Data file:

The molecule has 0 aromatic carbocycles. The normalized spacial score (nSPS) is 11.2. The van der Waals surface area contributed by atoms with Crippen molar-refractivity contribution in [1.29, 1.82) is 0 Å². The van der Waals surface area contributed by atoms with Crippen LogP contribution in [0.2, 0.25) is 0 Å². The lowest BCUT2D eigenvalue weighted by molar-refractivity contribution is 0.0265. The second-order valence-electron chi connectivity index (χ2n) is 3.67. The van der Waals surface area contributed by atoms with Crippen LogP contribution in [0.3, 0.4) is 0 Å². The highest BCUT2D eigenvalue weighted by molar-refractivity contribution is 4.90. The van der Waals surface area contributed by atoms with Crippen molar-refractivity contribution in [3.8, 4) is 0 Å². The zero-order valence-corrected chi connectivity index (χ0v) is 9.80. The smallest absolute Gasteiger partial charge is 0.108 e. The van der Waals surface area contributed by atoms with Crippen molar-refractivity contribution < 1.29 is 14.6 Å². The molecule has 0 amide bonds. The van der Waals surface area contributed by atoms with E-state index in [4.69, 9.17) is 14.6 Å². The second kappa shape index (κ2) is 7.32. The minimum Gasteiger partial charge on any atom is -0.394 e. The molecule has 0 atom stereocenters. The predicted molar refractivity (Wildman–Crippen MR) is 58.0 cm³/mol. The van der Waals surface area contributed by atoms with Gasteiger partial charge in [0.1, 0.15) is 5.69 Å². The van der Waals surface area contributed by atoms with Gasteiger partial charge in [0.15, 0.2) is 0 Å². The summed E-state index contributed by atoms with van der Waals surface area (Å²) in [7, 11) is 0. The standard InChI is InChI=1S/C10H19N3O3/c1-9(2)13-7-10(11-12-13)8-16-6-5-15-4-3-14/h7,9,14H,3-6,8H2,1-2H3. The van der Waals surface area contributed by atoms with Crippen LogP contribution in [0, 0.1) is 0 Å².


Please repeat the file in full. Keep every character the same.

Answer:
The molecule has 0 aromatic carbocycles. The normalized spacial score (nSPS) is 11.2. The van der Waals surface area contributed by atoms with Crippen molar-refractivity contribution in [1.29, 1.82) is 0 Å². The van der Waals surface area contributed by atoms with Crippen LogP contribution in [0.2, 0.25) is 0 Å². The lowest BCUT2D eigenvalue weighted by molar-refractivity contribution is 0.0265. The second-order valence-electron chi connectivity index (χ2n) is 3.67. The van der Waals surface area contributed by atoms with Crippen LogP contribution in [0.3, 0.4) is 0 Å². The highest BCUT2D eigenvalue weighted by molar-refractivity contribution is 4.90. The van der Waals surface area contributed by atoms with Crippen molar-refractivity contribution in [3.8, 4) is 0 Å². The zero-order valence-corrected chi connectivity index (χ0v) is 9.80. The smallest absolute Gasteiger partial charge is 0.108 e. The van der Waals surface area contributed by atoms with Crippen molar-refractivity contribution < 1.29 is 14.6 Å². The molecule has 0 amide bonds. The van der Waals surface area contributed by atoms with E-state index in [4.69, 9.17) is 14.6 Å². The second kappa shape index (κ2) is 7.32. The minimum Gasteiger partial charge on any atom is -0.394 e. The molecule has 0 atom stereocenters. The predicted molar refractivity (Wildman–Crippen MR) is 58.0 cm³/mol. The van der Waals surface area contributed by atoms with Gasteiger partial charge in [0.1, 0.15) is 5.69 Å². The van der Waals surface area contributed by atoms with Gasteiger partial charge in [0.15, 0.2) is 0 Å². The summed E-state index contributed by atoms with van der Waals surface area (Å²) in [7, 11) is 0. The standard InChI is InChI=1S/C10H19N3O3/c1-9(2)13-7-10(11-12-13)8-16-6-5-15-4-3-14/h7,9,14H,3-6,8H2,1-2H3. The van der Waals surface area contributed by atoms with Crippen LogP contribution in [0, 0.1) is 0 Å².